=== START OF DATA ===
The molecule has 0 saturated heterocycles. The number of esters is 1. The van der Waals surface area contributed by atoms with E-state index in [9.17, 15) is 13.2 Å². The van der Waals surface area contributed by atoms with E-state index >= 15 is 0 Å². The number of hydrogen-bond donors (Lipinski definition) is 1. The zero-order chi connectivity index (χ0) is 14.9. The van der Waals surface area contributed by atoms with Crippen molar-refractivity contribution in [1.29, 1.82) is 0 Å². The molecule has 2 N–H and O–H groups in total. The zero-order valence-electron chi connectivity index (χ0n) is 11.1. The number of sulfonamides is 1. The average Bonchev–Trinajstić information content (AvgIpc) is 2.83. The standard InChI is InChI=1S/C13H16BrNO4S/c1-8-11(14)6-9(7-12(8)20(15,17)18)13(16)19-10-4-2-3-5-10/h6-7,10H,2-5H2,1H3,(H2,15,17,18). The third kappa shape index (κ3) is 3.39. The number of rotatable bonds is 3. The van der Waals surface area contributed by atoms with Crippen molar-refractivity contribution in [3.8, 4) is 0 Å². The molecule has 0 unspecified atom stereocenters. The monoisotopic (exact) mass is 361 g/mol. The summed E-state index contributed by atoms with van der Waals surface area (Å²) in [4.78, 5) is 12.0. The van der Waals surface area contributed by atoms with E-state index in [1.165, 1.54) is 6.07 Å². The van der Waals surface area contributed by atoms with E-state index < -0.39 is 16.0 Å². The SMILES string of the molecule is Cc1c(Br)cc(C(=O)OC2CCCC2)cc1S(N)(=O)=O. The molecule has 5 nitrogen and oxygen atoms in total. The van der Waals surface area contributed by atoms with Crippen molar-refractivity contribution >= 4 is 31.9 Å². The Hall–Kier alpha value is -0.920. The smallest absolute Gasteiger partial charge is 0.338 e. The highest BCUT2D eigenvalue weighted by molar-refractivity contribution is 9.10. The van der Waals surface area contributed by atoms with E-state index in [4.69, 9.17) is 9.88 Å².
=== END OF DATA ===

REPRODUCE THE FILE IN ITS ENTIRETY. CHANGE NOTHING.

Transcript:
The molecule has 0 saturated heterocycles. The number of esters is 1. The van der Waals surface area contributed by atoms with E-state index in [9.17, 15) is 13.2 Å². The van der Waals surface area contributed by atoms with E-state index >= 15 is 0 Å². The number of hydrogen-bond donors (Lipinski definition) is 1. The zero-order chi connectivity index (χ0) is 14.9. The van der Waals surface area contributed by atoms with Crippen molar-refractivity contribution in [1.29, 1.82) is 0 Å². The molecule has 2 N–H and O–H groups in total. The zero-order valence-electron chi connectivity index (χ0n) is 11.1. The number of sulfonamides is 1. The average Bonchev–Trinajstić information content (AvgIpc) is 2.83. The standard InChI is InChI=1S/C13H16BrNO4S/c1-8-11(14)6-9(7-12(8)20(15,17)18)13(16)19-10-4-2-3-5-10/h6-7,10H,2-5H2,1H3,(H2,15,17,18). The third kappa shape index (κ3) is 3.39. The number of rotatable bonds is 3. The van der Waals surface area contributed by atoms with Crippen molar-refractivity contribution in [3.8, 4) is 0 Å². The molecule has 0 unspecified atom stereocenters. The monoisotopic (exact) mass is 361 g/mol. The summed E-state index contributed by atoms with van der Waals surface area (Å²) in [4.78, 5) is 12.0. The van der Waals surface area contributed by atoms with E-state index in [1.165, 1.54) is 6.07 Å². The van der Waals surface area contributed by atoms with E-state index < -0.39 is 16.0 Å². The SMILES string of the molecule is Cc1c(Br)cc(C(=O)OC2CCCC2)cc1S(N)(=O)=O. The molecule has 5 nitrogen and oxygen atoms in total. The van der Waals surface area contributed by atoms with Crippen molar-refractivity contribution >= 4 is 31.9 Å². The Hall–Kier alpha value is -0.920. The smallest absolute Gasteiger partial charge is 0.338 e. The highest BCUT2D eigenvalue weighted by molar-refractivity contribution is 9.10. The van der Waals surface area contributed by atoms with E-state index in [4.69, 9.17) is 9.88 Å².